I almost died in the Boxing Day tsunami – and it gave me a reason to live

Two men in fishing boat by the beach - Martin Turzak / Alamy Stock Photo

Two men in fishing boat by the beach – Martin Turzak / Alamy Stock Photo

In 2004, my world was completely turned upside down. I was working as a journalist, quit my job at the BBC a few years ago and was struggling with depression. The end of the year was approaching, England was cold and dark, and I felt like I needed to get further away than ever before.

So I booked myself a flight, and on Christmas Eve – in a summer dress and peacock blue flip-flops – I disembarked and set off for Sri Lanka. for my attention Warm, busy and full of life, Sri Lanka is a place that beats your senses. It was exactly what I needed.

From the airport along the east coast, the road winding through lush hills where elephants and buffaloes swarmed alongside carts and tourists exchanged with locals for fresh coconuts by the roadside. I arrived at Arugam Bay, a remote peninsula on the east coast, and spent Christmas Day celebrating the season with my friends, drinking, talking, and watching the sun set over the bay, and finally fell asleep in my little concrete cottage on the beach. Boxing Day was born.

It was just before 9am – confused and hungover – I started fidgeting, suddenly aware of a commotion: loud noises and a low roar. I was still half asleep, I couldn’t tell what the noise was – and then, suddenly, the sea slammed into the room, ripped the door off its hinges, tore my clothes, lifted me out of the bed like a doll. I was under water in the split second to come to my senses.

It was like a grain of rice thrown into the washing machine. The sheer force of the water—a dark, swirling, roaring soup—made swimming impossible, and everything was pitch black. The concrete hut started to fill with water, the furniture hit me, and I desperately tried to figure out which way was up. My whole body engulfed until the water in the hut started to agitate less as it rose higher, which made me rise to the surface and take a hasty breath from the remaining thin pocket. The water continued to creep forward until only two inches of air remained. I realized I was going to drown.

As someone in the throes of depression – and a functioning depressive for years – I thought of ending everything, slipping into the water unnoticed; another person to drown. Then suddenly I heard a voice, something intuitive, saying: “Remember this moment, Ani. You don’t want to die.” And then I started to fight, I fought with all my might to survive.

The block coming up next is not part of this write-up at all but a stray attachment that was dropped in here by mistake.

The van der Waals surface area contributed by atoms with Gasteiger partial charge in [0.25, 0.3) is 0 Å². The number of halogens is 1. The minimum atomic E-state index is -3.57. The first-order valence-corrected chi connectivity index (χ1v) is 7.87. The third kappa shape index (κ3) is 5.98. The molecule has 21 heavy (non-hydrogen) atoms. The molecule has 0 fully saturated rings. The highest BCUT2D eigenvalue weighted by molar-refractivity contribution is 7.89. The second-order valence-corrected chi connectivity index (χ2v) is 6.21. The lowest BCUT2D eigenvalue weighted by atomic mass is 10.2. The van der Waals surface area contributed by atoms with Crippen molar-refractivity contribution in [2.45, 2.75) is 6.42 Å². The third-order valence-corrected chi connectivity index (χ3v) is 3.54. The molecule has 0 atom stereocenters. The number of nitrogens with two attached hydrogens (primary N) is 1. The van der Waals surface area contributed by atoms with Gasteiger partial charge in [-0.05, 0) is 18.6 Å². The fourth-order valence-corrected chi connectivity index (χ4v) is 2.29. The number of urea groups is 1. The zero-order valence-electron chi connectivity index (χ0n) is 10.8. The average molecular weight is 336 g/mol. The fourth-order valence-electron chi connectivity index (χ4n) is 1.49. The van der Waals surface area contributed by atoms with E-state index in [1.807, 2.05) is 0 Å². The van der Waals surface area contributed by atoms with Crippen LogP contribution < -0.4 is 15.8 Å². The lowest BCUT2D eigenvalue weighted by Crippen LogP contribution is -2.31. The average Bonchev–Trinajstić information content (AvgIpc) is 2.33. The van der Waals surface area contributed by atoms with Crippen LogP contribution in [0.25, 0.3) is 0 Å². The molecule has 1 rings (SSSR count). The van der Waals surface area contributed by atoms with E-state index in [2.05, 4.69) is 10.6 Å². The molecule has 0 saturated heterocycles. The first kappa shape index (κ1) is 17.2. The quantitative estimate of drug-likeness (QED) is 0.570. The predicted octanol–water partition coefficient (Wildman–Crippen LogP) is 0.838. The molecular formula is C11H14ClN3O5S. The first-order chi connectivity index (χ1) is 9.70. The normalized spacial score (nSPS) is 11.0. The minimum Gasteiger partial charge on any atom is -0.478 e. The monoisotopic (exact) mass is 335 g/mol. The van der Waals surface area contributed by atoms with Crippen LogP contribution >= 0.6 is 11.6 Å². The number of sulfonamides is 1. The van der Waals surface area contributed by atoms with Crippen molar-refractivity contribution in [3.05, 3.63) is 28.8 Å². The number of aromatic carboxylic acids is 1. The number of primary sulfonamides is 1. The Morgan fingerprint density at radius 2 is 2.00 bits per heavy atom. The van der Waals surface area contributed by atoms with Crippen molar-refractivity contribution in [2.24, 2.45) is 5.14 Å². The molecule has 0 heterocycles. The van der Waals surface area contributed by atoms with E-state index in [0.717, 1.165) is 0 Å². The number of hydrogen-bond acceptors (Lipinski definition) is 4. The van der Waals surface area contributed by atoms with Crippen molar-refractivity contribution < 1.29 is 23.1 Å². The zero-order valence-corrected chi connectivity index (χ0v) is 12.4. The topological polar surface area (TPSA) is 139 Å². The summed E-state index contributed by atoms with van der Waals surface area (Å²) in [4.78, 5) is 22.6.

That’s when the power of the water overpowered the little hut, breaking its pieces so that the pieces of light began to pierce the darkness like a lifeline. I was able to orient myself by kicking towards the surface of the water to get more air, until eventually the tsunami completely destroyed the walls around me and I was washed inland.
People ask how time flies while you’re fighting for your life: I tell them when you’re trying to survive, times have changed; seems to go on forever.

I was lucky enough to finally be thrown into the path of a tree – and I was able to hold on even though I was out of breath. Even though the water was trying to tear me apart at what seemed like hundreds of miles an hour, I wouldn’t let go.

Incredibly, I was able to see my distant friends and tried to move towards them. The ground was covered with debris and broken glass, and death was everywhere.

When I reached out to people I knew, I immediately started crying. My friend Sri, who owns a nearby hotel, was three months pregnant and threw himself into a ball when the water hit to protect her baby. Her partner was trying to get back to the hotel and she kept saying, “There’s no hotel to go back to,” but their unborn baby survived. He is now 17 years old.

I was agitated when reality began to be cleared and I realized that I survived, even though many others did not. As soon as we reached safety, my journalistic instincts kicked in and the shock was over.

I knew we had to call for help right away, so I borrowed a cell phone and called – I still remember the BBC switch’s number – and I said, “Listen very carefully: there’s been a tsunami; I need you to connect me to the British High Commission.”

The High Commissioner called me and I kept in touch with the commission all night, collecting names and details, and making news announcements over the radio of a Norwegian peacekeeper. Gradually, a group gathered around me, and I was, in the midst of it, broadcasting the news again. Helping in the midst of all this tragedy has helped give me purpose and keep me focused. It carried me.

Ani sat at a table with a smile

Ani sat at a table with a smile

Back home, I began to suffer from post-traumatic stress disorder and survivors’ guilt: I couldn’t help thinking why I was living when so many hadn’t – so I decided once again to channel those emotions, to give myself a purpose. .

During the war I worked for an NGO in Iraq, then as head of projects at Cancer Research UK, helping people see beyond the darkness to find purpose and joy – and gradually tried to face my own trauma, to reflect on the past. How I fought to live while I wanted to die, until that moment in the cabin.

That day in 2004 changed me in more ways than I could have imagined – but by showing me a way out of the darkness, it made me who I am today.

As told to Margarita Mitchel Pollock

Ani Naqvi is the CEO and founder of Ultimate Results Group (ultimateresultsgroup.com); He dedicated his life to impacting the lives of 250,000 people in honor of those who died in the Boxing Day tsunami. Contact samaritans.org for mental health assistance

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